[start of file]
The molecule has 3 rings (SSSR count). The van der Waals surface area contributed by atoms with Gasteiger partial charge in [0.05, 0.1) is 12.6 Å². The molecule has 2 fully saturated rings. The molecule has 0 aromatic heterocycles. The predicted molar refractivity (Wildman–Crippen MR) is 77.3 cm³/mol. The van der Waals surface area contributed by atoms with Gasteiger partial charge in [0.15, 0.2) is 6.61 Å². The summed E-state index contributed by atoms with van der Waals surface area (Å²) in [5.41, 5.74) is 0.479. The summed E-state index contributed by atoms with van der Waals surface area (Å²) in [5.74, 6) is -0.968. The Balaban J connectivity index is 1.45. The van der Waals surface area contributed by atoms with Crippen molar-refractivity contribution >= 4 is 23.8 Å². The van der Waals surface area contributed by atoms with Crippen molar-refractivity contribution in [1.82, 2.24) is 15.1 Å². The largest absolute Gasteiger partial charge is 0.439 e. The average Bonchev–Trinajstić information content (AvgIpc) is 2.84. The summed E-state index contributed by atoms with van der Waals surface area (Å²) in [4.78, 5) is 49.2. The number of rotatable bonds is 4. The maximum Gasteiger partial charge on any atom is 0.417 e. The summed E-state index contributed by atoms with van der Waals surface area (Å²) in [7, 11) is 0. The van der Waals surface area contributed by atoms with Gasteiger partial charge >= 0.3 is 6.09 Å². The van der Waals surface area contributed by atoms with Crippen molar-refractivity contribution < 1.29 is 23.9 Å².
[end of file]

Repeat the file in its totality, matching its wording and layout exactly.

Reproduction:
The molecule has 3 rings (SSSR count). The van der Waals surface area contributed by atoms with Gasteiger partial charge in [0.05, 0.1) is 12.6 Å². The molecule has 2 fully saturated rings. The molecule has 0 aromatic heterocycles. The predicted molar refractivity (Wildman–Crippen MR) is 77.3 cm³/mol. The van der Waals surface area contributed by atoms with Gasteiger partial charge in [0.15, 0.2) is 6.61 Å². The summed E-state index contributed by atoms with van der Waals surface area (Å²) in [5.41, 5.74) is 0.479. The summed E-state index contributed by atoms with van der Waals surface area (Å²) in [5.74, 6) is -0.968. The Balaban J connectivity index is 1.45. The van der Waals surface area contributed by atoms with Crippen molar-refractivity contribution >= 4 is 23.8 Å². The van der Waals surface area contributed by atoms with Crippen molar-refractivity contribution in [1.82, 2.24) is 15.1 Å². The largest absolute Gasteiger partial charge is 0.439 e. The average Bonchev–Trinajstić information content (AvgIpc) is 2.84. The summed E-state index contributed by atoms with van der Waals surface area (Å²) in [4.78, 5) is 49.2. The number of rotatable bonds is 4. The maximum Gasteiger partial charge on any atom is 0.417 e. The summed E-state index contributed by atoms with van der Waals surface area (Å²) in [7, 11) is 0. The van der Waals surface area contributed by atoms with Gasteiger partial charge >= 0.3 is 6.09 Å². The van der Waals surface area contributed by atoms with Crippen molar-refractivity contribution < 1.29 is 23.9 Å².